Reference is now made to FIGS. 3A, 3B, 3C, 3D and 3E and 4 which illustrate a first embodiment of the present invention in which the constellation which is utilized by the sending and receiving modems is a transformed version of a standard constellation. FIG. 3A illustrates a rotated version of the constellation of FIG. 1, FIG. 3B illustrates an exemplary constellation of sixteen symbols and FIG. 3C illustrates a translated version of the constellation of FIG. 3B. FIG. 3D shows a further original constellation and FIG. 3E shows its translation and folding back. FIG. 4 illustrates a system of two communicating modems 40 and 42 and a third modem 42 which cannot communicate.
The constellation of FIG. 3A is a rotated version of the constellation of FIG. 1 and thus, the constellation symbols are labeled 10A′, etc. The received symbol 12, produced from the original constellation of FIG. 1, has an amplitude and phase combination which is somewhere between the two rotated symbols 10A′ and 10H′. The symbol converting unit of a modem having the constellation of FIG. 3A will not be able to correctly decipher received symbol 12. Similarly, a prior art modem having the constellation of FIG. 1 will not be able to correctly decipher symbols sent from a modem having the constellation of FIG. 3A.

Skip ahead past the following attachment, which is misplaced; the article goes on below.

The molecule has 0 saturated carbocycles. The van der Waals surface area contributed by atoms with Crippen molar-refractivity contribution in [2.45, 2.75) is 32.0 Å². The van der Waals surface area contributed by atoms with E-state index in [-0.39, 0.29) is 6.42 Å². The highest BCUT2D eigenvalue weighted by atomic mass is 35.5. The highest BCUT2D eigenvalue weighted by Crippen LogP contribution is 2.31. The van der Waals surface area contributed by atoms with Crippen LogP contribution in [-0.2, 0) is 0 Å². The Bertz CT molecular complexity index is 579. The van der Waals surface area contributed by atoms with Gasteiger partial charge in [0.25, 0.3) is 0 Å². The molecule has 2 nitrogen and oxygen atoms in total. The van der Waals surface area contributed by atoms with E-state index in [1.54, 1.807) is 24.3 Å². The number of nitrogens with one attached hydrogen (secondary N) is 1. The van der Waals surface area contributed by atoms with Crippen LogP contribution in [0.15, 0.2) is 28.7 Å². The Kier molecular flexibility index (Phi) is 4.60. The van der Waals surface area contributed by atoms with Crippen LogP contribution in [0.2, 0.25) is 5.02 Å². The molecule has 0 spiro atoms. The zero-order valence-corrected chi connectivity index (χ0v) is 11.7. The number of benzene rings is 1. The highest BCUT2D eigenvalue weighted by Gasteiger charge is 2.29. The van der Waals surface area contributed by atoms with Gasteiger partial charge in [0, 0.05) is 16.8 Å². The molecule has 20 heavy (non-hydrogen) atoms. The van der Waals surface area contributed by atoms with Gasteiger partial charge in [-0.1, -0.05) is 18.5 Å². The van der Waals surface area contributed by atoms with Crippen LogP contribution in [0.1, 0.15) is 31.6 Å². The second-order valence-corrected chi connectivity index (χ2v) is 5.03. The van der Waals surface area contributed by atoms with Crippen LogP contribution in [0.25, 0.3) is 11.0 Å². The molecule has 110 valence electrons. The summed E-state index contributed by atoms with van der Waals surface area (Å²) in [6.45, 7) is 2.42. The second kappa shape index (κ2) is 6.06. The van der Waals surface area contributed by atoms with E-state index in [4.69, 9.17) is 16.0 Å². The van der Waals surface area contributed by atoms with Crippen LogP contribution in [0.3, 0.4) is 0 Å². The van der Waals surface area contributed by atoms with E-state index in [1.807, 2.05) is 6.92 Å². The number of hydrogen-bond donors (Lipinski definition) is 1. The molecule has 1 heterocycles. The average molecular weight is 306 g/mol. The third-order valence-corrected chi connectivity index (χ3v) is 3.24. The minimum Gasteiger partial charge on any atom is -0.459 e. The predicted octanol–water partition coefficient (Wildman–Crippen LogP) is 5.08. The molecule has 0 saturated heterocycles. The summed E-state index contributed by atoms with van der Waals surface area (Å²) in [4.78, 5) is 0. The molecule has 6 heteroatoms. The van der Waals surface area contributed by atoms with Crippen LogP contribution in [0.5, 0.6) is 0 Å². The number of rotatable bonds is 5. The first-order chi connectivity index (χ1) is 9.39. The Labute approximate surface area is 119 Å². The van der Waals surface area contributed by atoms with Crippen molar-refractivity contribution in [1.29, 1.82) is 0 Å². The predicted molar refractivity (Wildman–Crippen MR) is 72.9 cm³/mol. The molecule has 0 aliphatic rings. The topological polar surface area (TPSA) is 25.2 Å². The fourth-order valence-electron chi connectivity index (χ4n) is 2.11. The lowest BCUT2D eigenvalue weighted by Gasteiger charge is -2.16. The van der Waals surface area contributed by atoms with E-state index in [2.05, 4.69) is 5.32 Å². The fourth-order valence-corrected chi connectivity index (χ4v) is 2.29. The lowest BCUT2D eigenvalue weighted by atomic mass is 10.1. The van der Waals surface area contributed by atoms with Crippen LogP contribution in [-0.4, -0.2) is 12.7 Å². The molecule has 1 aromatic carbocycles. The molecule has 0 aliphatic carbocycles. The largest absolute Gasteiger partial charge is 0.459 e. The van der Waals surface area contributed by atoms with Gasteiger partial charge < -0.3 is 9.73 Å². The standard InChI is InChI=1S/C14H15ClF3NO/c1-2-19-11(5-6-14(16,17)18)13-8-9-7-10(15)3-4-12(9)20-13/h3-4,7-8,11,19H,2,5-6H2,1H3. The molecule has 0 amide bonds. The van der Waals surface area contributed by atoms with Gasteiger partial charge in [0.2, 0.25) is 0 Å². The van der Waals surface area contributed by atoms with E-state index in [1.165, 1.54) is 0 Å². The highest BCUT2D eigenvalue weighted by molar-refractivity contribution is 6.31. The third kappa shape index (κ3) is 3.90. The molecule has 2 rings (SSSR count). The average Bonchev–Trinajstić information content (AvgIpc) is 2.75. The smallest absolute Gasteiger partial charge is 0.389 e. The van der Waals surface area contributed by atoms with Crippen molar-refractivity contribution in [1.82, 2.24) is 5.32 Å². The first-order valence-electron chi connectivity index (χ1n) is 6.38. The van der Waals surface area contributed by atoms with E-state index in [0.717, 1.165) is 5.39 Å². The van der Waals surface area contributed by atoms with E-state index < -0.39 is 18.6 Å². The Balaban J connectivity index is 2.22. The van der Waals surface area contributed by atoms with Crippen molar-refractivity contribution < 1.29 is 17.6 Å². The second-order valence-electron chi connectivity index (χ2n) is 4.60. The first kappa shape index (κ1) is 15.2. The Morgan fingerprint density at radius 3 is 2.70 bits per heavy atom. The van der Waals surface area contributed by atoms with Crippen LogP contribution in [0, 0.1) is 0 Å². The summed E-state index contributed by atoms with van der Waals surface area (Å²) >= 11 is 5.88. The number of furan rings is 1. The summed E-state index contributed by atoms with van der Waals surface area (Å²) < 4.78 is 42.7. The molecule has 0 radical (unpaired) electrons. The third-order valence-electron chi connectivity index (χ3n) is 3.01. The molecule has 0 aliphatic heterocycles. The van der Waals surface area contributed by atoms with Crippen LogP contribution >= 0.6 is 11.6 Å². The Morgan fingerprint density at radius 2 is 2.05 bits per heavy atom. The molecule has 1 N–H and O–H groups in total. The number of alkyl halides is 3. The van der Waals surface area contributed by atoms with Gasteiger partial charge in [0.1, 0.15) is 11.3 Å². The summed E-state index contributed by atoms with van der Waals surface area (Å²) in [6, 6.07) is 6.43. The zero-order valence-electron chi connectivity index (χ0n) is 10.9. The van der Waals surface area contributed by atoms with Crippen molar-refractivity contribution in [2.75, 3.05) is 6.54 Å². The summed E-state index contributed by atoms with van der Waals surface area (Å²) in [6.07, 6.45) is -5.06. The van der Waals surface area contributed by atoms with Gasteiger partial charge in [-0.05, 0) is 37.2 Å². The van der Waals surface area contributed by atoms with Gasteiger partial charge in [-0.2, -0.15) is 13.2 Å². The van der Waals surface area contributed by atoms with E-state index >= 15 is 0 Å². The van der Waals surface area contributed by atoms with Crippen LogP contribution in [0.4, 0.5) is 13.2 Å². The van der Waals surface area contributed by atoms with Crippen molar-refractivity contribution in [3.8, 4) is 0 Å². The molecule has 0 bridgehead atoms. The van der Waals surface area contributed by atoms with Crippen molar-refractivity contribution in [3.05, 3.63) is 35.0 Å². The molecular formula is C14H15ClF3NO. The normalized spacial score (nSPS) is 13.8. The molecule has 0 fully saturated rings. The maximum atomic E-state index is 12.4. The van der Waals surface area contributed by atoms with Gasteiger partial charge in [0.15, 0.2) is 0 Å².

A similar relationship is shown in the constellations of FIGS. 3B and 3C which are separated by a downward translation. A received symbol 30 produced from the constellation of FIG. 3B can be determined by a symbol converting unit having that constellation. However, a symbol converting unit having the constellation of FIG. 3C will not correctly decipher received symbol 30 (produced within the constellation of FIG. 3B) since received symbol 30 is approximately halfway between two constellation symbols. The opposite is true for the received symbol 32 produced from the constellation of FIG. 3C. Symbol 32 is decipherable within the constellation of FIG. 3C and indecipherable within the constellation of FIG. 3B. The translation can be done in each possible direction.